G&G In-Between Bridge Club Corp. v. Palm Plaza Associates Ltd.—(J. Rothstein-Youakim; 2DCA; 2/8/23).
This is not a personal injury appeal, but the case contains important language about the burden of production on affirmative defenses.
This was a dispute between a shopping center landlord and the tenant, a bridge club (a club existing around the card game, bridge) located in the center. After years of occupancy, the landlord tried to change the parking rules in a way that would destroy the bridge club’s business because it takes longer to play a game than the parking rules would allow someone to be parked. Both parties sought declaratory judgment about the authority to change the parking rules under the lease. The trial court granted summary judgment in favor of the landlord on its right to set parking rules. The DCA reversed, finding that whether the change was “reasonable” in light of the facts of the case presented a fact issue for a jury, not an issue of law for the judge to resolve.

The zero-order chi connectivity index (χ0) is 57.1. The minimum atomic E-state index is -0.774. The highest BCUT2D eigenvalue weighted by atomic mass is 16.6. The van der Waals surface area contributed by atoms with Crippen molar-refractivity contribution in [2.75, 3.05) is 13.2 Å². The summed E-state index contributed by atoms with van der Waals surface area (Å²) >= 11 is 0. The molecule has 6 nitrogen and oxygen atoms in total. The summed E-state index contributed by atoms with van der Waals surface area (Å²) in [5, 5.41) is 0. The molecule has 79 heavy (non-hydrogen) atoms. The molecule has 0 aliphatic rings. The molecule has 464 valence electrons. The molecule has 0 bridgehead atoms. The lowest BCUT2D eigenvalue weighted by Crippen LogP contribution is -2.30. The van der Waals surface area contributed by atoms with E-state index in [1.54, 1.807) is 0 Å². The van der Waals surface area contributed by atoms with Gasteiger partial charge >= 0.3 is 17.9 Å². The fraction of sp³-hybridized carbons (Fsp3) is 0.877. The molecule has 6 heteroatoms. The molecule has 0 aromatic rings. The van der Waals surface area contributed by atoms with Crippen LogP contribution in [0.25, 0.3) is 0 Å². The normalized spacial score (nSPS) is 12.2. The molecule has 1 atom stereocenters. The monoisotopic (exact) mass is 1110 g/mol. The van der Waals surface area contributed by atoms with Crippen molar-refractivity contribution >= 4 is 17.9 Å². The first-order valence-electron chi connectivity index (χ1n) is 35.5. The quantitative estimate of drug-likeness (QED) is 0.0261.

While the bridge club won the bulk of the appeal, the DCA did devote discussion to affirming summary judgment against the club on some of its affirmative defenses, and that is the portion of the appeal that could apply to personal injury or other civil cases. The DCA opined that the bridge club misapprehended how affirmative defenses work in the summary judgment context.
The bridge club argued that it was not obligated to put forth any argument or evidence on its affirmative defenses (estoppel, waiver, failure of conditions precedent, public policy, unlawful restraint of trade, laches, and tortious interference) because the landlord failed to disprove the affirmative defenses or demonstrate their legal insufficiency.
Under the new summary judgment standard that mirrors the federal rule, a summary judgment movant need not presumptively tackle all of the nonmovant’s affirmative defenses. Where a plaintiff moves for summary judgment on its claims, the defendant bears the initial burden of showing that an affirmative defense is applicable. Only upon such a showing does the burden shift back to the plaintiff regarding that affirmative defense. This is because the defendant bears the burden of proof on his or her affirmative defenses at trial. The bridge club put forth no evidence or argument, so it did not carry this initial burden. Reversed in part, affirmed in part, and remanded.
Terry P. Roberts
Director of Appellate Practice Fischer Redavid PLLC